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Flyaway Productions Concludes THE DECARCERATION TRILOGY This Fall

With a cast of five female dancers, Apparatus of Repair engages ideas of restorative justice as an alternative to the prison system.

Flyaway Productions Concludes THE DECARCERATION TRILOGY This Fall

Flyaway Productions has announced the culmination of its Decarceration Trilogy, an ambitious series of site-specific aerial dance and public art events addressing the devastating effects of mass incarceration in the United States. APPARATUS OF REPAIR premieres at UC Hastings College of the Law in San Francisco, September 15 - 25, with tours to Ossining, New York and Santa Monica, California to follow.

With a cast of five female dancers, Apparatus of Repair engages ideas of restorative justice as an alternative to the prison system. The work is grounded in the lived experiences of survivors of violent assault as well as the perpetrators of that violence. Many of the participating artists consented to bring their own deeply personal experiences to the project as survivors.

"Restorative justice is a fast-growing social movement offering peaceful solutions to harm," said Flyaway Artistic Director Jo Kreiter. "To quote activist Aishah Shahidah Simmons, it is 'love with accountability.' Restorative justice causes less damage and holds more hope than our current legal system."

Apparatus of Repair transforms the intimate healing process of restorative justice into a public performance, danced in the air and on the vertical surfaces of buildings. It is designed for presentation in proximity to prisons and communities disproportionately impacted by the legal system. From its premiere on a south-facing wall of UC Hastings College of the Law located in San Francisco's Tenderloin, it will move in October to Bethany Arts Community near the grounds of Sing Sing Prison in New York's Hudson Valley, and then on to The Broad Stage in Santa Monica next year.

Over the last two years, Flyaway has worked in coalition with Community Works based in Oakland, California. The organization has been a leader in the field of restorative justice, serving to advance policies and practices that promote diversion away from prisons as well as successful reentry for those who serve time. Led by restorative justice practitioner Kevin Martin, Community Works connected Flyaway with incarcerated and formerly incarcerated people as part of the research for the piece.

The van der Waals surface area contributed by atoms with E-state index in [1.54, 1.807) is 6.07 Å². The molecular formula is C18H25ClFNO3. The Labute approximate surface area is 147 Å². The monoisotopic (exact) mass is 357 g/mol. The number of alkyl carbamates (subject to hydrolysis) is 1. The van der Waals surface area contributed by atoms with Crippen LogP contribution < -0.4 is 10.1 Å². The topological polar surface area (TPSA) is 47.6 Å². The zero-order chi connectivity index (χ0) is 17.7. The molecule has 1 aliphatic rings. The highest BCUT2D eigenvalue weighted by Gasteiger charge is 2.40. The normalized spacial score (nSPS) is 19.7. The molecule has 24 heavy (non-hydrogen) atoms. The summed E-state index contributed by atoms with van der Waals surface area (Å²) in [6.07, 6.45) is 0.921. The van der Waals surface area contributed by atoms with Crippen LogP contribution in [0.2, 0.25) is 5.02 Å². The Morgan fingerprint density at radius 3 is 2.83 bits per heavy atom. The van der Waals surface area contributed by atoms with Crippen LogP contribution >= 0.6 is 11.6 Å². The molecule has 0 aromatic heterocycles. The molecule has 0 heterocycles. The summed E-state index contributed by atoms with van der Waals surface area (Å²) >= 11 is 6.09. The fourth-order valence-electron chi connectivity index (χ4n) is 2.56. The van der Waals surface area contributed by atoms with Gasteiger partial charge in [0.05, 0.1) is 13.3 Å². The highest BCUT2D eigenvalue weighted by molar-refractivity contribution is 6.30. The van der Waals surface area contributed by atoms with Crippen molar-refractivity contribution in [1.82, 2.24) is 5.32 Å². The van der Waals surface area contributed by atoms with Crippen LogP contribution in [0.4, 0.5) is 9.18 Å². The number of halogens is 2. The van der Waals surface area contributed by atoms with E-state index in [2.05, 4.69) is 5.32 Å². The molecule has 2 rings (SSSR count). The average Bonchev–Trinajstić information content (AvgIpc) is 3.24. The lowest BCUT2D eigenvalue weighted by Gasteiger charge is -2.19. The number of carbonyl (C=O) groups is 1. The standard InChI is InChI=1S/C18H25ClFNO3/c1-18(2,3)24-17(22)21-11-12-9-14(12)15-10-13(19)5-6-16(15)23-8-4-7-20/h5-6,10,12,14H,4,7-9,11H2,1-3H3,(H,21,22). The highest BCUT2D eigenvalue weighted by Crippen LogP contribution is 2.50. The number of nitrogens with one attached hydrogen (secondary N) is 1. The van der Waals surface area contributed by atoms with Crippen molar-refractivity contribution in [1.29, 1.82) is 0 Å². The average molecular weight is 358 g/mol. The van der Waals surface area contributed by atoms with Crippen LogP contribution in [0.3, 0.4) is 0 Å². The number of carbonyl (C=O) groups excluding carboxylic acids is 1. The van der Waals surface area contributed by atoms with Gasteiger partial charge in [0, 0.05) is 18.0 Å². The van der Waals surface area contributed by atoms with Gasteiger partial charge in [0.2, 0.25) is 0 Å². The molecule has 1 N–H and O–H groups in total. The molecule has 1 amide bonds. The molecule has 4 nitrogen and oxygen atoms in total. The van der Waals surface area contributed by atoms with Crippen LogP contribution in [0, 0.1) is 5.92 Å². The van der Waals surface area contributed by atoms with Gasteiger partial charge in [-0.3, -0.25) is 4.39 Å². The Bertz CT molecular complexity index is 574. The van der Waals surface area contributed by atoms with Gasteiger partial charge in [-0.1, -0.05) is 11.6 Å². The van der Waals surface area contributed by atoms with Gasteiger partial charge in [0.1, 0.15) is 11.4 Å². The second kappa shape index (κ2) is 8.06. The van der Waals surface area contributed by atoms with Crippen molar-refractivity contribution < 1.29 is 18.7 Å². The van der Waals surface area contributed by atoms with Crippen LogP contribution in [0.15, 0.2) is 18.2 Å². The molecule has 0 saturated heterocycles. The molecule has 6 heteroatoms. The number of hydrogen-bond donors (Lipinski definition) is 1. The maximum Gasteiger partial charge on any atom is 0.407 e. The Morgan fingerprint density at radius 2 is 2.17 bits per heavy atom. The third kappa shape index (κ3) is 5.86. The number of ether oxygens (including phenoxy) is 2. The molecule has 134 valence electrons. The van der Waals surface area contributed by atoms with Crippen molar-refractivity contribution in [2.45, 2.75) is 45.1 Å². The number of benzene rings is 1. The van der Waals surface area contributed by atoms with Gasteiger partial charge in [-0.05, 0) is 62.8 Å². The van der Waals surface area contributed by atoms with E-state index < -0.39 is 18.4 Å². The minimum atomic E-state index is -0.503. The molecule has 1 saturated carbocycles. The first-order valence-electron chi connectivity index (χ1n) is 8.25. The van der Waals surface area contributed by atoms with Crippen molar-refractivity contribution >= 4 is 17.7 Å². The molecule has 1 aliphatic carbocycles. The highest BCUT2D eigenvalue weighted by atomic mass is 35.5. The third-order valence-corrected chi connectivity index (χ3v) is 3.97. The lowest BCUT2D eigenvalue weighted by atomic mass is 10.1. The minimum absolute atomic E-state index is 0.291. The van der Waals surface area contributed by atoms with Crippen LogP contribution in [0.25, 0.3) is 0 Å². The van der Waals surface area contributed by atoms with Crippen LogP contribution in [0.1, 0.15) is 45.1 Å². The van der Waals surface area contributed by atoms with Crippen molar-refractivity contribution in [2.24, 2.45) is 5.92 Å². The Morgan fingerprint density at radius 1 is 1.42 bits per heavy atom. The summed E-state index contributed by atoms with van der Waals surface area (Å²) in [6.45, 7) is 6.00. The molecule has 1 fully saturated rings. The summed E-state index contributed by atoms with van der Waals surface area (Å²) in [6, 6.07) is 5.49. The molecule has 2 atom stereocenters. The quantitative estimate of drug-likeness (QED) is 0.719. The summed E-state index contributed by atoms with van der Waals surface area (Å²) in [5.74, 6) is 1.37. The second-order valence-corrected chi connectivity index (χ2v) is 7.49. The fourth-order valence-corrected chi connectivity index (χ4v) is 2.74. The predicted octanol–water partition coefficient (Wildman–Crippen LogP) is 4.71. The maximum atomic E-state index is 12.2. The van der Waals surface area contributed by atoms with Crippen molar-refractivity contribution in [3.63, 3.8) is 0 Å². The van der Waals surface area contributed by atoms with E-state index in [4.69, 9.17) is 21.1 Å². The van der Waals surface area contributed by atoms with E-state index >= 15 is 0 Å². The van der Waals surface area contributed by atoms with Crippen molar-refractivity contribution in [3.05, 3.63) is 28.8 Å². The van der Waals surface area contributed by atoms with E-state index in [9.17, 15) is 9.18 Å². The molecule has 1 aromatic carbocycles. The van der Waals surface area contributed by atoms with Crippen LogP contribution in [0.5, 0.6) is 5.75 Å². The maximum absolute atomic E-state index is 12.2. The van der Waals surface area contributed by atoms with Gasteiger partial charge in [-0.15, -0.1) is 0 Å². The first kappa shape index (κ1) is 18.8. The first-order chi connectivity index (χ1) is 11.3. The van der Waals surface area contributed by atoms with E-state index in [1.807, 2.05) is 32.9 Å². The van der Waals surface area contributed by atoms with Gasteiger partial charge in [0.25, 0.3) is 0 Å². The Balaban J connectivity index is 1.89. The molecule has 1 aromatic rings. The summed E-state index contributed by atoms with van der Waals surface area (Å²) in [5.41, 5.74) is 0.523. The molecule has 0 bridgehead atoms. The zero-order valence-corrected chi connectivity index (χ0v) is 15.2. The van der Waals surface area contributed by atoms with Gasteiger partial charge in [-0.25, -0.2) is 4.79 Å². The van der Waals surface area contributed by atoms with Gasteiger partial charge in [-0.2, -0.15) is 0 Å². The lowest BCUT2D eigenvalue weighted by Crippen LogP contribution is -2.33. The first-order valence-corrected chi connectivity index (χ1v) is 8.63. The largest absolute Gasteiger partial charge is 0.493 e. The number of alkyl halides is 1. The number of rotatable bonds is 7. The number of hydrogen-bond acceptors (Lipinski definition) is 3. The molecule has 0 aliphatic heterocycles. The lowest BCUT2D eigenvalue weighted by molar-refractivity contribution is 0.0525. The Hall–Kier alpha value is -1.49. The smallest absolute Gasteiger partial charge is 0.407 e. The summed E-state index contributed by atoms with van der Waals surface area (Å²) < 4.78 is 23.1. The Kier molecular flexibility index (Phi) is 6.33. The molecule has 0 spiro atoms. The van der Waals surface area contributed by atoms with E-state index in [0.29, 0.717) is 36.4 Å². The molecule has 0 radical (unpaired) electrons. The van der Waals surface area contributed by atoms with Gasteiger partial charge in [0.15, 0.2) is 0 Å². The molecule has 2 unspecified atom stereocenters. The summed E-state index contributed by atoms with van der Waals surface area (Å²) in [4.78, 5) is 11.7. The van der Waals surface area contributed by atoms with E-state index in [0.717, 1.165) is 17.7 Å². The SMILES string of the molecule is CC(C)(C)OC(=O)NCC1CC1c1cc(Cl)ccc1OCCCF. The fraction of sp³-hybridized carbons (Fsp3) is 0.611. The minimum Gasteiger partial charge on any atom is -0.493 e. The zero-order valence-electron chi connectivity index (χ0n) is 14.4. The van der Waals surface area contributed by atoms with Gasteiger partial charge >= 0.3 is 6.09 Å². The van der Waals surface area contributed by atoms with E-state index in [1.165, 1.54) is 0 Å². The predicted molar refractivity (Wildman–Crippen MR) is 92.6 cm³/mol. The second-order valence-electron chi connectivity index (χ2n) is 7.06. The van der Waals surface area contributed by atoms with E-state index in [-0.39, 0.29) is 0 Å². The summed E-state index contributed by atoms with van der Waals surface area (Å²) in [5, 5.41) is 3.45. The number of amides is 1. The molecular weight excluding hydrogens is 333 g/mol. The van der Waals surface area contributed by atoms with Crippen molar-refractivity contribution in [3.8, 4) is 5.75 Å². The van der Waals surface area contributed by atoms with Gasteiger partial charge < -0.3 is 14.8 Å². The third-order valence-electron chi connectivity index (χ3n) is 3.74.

Apparatus of Repair was choreographed by Kreiter in collaboration with the dancers: Sonsherée Giles, MaryStarr Hope, Jhia Jackson, Megan Lowe and Saharla Vetch. Additional collaborators include composer Maddy "MADlines" Clifford, set designer Sean Riley, lighting designer Jack Beuttler, costume designer Jamielyn Duggan and technical director Dave Freitag.

There will be eight shows over the premiere dates, September 15 - 25, Thursdays through Sundays at 8 p.m. Seating will be provided inside the Quad at UC Hastings College of the Law with entry at 333 Golden Gate Avenue. Performances follow at Bethany Arts Community in Ossining, NY, October 6 - 8, Thursday to Saturday at 7:30 p.m. Attendance at Flyaway presentations are free with no advance reservation. For more information visit flyawayproductions.com/upcoming.

The world premiere of Apparatus of Repair is supported by the National Endowment for the Arts, New England Foundation for the Arts/National Dance Project, San Francisco Art Commission, San Francisco Grants for the Arts, Zellerbach Family Fund, The Hewlett Foundation, New Music USA, Bethany Arts Community and Hudson Link.

Jo Kreiter is a San Francisco-based choreographer with a background in political science. Through dance she engages physical innovation and the political conflicts we live within. Her company, Flyaway Productions, explores the range and power of female physicality. Kreiter creates a sense of spectacle to make a lasting impression with an audience, striving for the right balance of awe, provocation and daring. Recent awards include a Guggenheim Fellowship, Rauschenberg Foundation Artist-as-Activist Fellowship, the Rainin Foundation Open Spaces Award, a National Dance Project Creation Grant and two Creative Work Fund awards. In her book, Moving Sites: Investigating Site-Specific Dance Performances, author Victoria Hunter cites Kreiter as a leader in the field of site-specific dance.



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